Repairs to property and tax

Collapse
X
  • Filter
  • Time
  • Show
Clear All
new posts

  • themanlike
    started a topic Repairs to property and tax

    Repairs to property and tax

    Hi there,

    I am new, but have been referred here as a good place to get advice on everything Landlord related.

    Does anyone have any advice on the below, please?

    I and two others own a leasehold flat each in a converted building (big house)
    We are also directors of the company that owns the freehold
    We issue the leases, manage and maintain the property
    We charge a nominal amount (£50 per flat per month) service charge at present
    We (the Ltd co) has a £9-11K bill to fix the fire escape (communal)
    We have to pay this as directors of the Ltd company as the Ltd company doesn't hold that amount of capital
    Can this cost be passed on to the leaseholders (who are ourselves)
    And that cost be taken off the respective leaseholder tax liability in the financial year it is incurred?
    If it can be passed on, does it have to be a monthly increase to the ground rent/service charge or a lump sum?

    I'd appreciate any help and can provide further info if required.

    Many thanks

  • themanlike
    replied
    Thank you, that provides more clarity - appreciate it. I will review my lease and come back with further info.

    Many thanks

    Leave a comment:


  • leaseholder64
    replied
    With a normal lease, the money would not appear on the company balance sheet, so would not be visible to Companies House. It would be held under a statutory trust (L&T 1978 s42) and any interest would be taxed at discretionary trust rates (currently nil where the the tax would otherwise be less than £100).

    Keeping a balance from year to year requires specific terms in the lease permitting sinking or reserve funds.

    In general your questions cannot be answered without seeing the details of your leases.

    There are possible unusual arrangements in which the money is not a service charge, but we would need to see the company articles, for that, and I'm not entirely convinced you can evade landlord and tenant law, that way.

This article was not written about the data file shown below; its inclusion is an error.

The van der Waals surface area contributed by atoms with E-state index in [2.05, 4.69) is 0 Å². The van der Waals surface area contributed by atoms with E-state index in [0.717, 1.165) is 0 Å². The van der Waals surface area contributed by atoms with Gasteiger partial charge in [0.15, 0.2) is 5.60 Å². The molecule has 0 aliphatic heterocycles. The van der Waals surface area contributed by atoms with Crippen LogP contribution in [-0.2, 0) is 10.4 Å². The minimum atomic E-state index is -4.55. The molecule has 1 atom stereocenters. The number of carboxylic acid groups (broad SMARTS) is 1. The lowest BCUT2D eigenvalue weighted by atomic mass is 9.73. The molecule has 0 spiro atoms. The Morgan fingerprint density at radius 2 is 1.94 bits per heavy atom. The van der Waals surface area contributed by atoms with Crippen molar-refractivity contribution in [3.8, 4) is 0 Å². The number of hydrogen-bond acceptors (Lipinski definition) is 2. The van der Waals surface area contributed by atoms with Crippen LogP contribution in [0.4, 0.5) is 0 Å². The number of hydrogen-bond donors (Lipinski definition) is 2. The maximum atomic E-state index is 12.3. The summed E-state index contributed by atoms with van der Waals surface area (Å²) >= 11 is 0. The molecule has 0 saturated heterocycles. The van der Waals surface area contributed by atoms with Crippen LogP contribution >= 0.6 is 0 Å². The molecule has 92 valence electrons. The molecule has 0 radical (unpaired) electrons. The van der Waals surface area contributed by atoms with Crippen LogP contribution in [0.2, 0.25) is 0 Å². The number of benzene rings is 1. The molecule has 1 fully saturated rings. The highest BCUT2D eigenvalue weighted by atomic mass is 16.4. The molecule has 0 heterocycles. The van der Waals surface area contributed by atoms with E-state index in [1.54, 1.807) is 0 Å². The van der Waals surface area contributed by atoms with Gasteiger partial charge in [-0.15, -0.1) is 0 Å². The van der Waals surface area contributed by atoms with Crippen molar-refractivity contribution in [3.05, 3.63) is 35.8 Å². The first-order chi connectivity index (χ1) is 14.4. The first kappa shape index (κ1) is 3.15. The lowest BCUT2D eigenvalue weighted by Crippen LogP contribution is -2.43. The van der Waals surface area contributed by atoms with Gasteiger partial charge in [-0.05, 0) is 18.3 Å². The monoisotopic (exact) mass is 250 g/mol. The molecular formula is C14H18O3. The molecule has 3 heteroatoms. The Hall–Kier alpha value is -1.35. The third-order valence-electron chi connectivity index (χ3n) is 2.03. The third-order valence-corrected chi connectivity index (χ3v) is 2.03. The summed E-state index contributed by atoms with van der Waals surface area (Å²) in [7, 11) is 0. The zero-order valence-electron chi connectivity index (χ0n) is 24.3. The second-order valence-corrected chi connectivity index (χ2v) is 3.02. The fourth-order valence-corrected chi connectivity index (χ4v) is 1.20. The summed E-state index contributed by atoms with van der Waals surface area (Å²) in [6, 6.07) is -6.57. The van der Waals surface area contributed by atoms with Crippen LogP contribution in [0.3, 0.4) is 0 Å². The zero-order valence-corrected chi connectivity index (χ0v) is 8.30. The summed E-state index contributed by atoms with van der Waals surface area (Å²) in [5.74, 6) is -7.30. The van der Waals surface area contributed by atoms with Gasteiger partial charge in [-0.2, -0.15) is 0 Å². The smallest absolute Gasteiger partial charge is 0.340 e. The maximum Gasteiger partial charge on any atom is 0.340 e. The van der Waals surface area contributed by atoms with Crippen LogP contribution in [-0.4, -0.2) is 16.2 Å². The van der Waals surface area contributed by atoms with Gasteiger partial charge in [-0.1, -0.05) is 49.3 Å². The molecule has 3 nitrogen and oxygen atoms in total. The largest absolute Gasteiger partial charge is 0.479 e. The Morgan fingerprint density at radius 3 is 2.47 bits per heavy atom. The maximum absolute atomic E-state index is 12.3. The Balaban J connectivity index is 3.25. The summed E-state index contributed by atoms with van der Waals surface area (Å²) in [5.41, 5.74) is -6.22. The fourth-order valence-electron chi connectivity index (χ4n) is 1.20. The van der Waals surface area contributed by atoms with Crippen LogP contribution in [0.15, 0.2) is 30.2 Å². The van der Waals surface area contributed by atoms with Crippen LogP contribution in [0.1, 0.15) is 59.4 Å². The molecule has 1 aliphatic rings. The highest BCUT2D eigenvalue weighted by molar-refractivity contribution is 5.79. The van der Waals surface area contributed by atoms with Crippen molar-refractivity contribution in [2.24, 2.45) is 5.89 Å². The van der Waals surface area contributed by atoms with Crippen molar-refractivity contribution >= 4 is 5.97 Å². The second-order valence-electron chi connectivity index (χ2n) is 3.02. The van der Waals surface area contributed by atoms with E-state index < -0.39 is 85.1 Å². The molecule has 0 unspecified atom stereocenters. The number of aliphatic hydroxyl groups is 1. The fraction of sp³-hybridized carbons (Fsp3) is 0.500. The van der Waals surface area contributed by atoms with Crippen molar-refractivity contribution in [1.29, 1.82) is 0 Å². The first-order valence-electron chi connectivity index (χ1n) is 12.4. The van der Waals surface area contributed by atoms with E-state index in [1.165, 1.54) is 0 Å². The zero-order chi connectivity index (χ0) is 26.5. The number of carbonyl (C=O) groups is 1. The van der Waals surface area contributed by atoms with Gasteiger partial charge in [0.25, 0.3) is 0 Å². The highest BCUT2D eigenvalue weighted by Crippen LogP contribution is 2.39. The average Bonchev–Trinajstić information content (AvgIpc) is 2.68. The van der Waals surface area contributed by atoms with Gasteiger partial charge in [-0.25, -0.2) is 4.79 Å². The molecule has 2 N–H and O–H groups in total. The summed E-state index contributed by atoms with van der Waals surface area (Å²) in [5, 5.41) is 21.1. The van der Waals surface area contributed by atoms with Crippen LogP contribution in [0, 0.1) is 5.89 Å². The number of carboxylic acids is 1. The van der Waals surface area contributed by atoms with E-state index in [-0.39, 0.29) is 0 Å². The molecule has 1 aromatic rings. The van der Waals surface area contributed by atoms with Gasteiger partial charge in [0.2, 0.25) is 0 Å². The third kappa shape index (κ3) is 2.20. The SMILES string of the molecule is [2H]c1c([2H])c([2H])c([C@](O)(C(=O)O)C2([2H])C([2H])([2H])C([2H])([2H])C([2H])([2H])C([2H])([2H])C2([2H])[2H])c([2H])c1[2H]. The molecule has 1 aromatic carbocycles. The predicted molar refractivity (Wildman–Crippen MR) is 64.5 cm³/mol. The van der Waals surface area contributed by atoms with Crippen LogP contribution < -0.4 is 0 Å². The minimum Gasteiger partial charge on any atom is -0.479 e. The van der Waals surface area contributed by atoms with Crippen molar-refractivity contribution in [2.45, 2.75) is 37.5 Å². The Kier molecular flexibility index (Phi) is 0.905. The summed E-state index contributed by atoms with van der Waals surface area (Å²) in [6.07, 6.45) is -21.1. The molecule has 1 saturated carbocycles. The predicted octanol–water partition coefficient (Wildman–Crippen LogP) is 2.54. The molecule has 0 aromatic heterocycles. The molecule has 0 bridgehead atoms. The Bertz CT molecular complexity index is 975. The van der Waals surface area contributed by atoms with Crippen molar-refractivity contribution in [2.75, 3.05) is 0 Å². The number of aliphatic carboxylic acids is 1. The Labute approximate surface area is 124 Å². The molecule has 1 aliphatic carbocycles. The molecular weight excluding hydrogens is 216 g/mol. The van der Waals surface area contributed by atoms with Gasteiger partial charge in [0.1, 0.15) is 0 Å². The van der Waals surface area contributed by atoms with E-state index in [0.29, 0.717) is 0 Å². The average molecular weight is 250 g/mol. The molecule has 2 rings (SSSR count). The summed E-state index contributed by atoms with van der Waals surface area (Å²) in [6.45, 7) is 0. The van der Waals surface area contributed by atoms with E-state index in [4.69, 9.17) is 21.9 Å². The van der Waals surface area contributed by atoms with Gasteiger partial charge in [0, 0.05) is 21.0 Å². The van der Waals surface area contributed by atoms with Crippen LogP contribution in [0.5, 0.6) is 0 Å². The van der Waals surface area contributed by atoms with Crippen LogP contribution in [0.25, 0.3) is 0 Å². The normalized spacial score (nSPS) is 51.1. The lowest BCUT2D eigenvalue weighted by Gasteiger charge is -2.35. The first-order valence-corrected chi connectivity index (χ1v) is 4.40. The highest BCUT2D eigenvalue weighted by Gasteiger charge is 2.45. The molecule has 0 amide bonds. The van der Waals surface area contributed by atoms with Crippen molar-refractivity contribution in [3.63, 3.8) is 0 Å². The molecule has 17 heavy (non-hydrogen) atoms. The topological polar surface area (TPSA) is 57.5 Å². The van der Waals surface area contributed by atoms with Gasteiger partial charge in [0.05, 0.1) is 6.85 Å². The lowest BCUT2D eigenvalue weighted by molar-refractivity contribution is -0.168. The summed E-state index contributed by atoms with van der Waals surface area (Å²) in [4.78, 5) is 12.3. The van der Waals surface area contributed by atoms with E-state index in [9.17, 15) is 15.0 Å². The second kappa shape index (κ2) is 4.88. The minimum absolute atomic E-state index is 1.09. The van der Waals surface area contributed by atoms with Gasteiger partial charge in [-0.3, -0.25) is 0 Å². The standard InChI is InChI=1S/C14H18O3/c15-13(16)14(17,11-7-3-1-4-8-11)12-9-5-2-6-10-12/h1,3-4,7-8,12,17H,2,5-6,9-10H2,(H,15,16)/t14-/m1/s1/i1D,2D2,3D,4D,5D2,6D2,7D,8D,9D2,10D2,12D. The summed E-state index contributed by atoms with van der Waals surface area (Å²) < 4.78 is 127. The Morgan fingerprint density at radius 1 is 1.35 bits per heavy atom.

Note that, for service charges, a £3k+ charge per leaseholder, you will need to do a section 20 consultation.

    A typical lease would have a clause requiring payment within a few weeks of demand of any excess service charge, but we don't even know whether the money in question can be charged as a service charge, or whether your lease does have a clause allowing immediate, supplementary, demands.

    Leave a comment:


  • themanlike
    replied
    Thank you for your response, I appreciate it.

    Let me correct myself when I say nominal - that number is calculated based on long terms works that need doing on the property (painting in the communal areas), and ongoing maintenance (gardener, cleaner - for communal areas). We never keep a large balance and submit audited accounts to companies house every year via an accountant. We don't take any money from the account, that is all spent on the property.

    In principle, given on the fact that the repairs are required, can we pass this cost on to the leaseholder through increasing the service charge?

    Interested to understand what makes you think we have defective leases? If the leaseholders are ourselves, is this an issue?

    I will dig out the lease too.

    Many thanks

    Leave a comment:


  • leaseholder64
    replied
    I think you have rather more problems than just tax!

    You cannot charge a nominal service charge. The service charge needs to be based on realistic estimates of the cost of doing those things that the the lease requires the freeholder to do, and under and overestimates should be corrected such that, in the long term, the leasholder only pays the amount due.

    Under a normal lease, the service charge money never belongs to the company. It is held in trust.